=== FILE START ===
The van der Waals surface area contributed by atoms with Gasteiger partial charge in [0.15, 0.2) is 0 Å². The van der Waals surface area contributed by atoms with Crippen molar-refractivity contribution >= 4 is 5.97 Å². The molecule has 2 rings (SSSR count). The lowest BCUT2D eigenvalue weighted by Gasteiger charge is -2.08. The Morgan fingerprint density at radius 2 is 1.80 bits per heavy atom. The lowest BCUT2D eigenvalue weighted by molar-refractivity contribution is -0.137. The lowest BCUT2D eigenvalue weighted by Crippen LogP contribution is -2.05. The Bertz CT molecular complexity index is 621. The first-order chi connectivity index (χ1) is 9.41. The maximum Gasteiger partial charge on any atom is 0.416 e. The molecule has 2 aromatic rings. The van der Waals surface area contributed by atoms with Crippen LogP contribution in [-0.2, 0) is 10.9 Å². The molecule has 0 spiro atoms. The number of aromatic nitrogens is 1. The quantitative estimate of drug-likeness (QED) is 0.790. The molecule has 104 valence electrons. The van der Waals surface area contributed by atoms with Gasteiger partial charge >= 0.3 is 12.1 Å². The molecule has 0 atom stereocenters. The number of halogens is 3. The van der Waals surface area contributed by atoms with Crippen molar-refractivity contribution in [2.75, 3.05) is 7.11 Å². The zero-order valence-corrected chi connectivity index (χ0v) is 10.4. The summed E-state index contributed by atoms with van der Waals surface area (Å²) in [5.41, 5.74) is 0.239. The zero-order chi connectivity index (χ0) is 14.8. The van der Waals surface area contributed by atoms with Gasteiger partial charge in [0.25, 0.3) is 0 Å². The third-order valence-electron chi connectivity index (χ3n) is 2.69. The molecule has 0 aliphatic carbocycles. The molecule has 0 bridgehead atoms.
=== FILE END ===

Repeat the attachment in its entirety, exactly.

The van der Waals surface area contributed by atoms with Gasteiger partial charge in [0.15, 0.2) is 0 Å². The van der Waals surface area contributed by atoms with Crippen molar-refractivity contribution >= 4 is 5.97 Å². The molecule has 2 rings (SSSR count). The lowest BCUT2D eigenvalue weighted by Gasteiger charge is -2.08. The Morgan fingerprint density at radius 2 is 1.80 bits per heavy atom. The lowest BCUT2D eigenvalue weighted by molar-refractivity contribution is -0.137. The lowest BCUT2D eigenvalue weighted by Crippen LogP contribution is -2.05. The Bertz CT molecular complexity index is 621. The first-order chi connectivity index (χ1) is 9.41. The maximum Gasteiger partial charge on any atom is 0.416 e. The molecule has 2 aromatic rings. The van der Waals surface area contributed by atoms with Crippen LogP contribution in [-0.2, 0) is 10.9 Å². The molecule has 0 spiro atoms. The number of aromatic nitrogens is 1. The quantitative estimate of drug-likeness (QED) is 0.790. The molecule has 104 valence electrons. The van der Waals surface area contributed by atoms with Gasteiger partial charge >= 0.3 is 12.1 Å². The molecule has 0 atom stereocenters. The number of halogens is 3. The van der Waals surface area contributed by atoms with Crippen molar-refractivity contribution in [2.75, 3.05) is 7.11 Å². The zero-order valence-corrected chi connectivity index (χ0v) is 10.4. The summed E-state index contributed by atoms with van der Waals surface area (Å²) in [5.41, 5.74) is 0.239. The zero-order chi connectivity index (χ0) is 14.8. The van der Waals surface area contributed by atoms with Gasteiger partial charge in [0.25, 0.3) is 0 Å². The third-order valence-electron chi connectivity index (χ3n) is 2.69. The molecule has 0 aliphatic carbocycles. The molecule has 0 bridgehead atoms.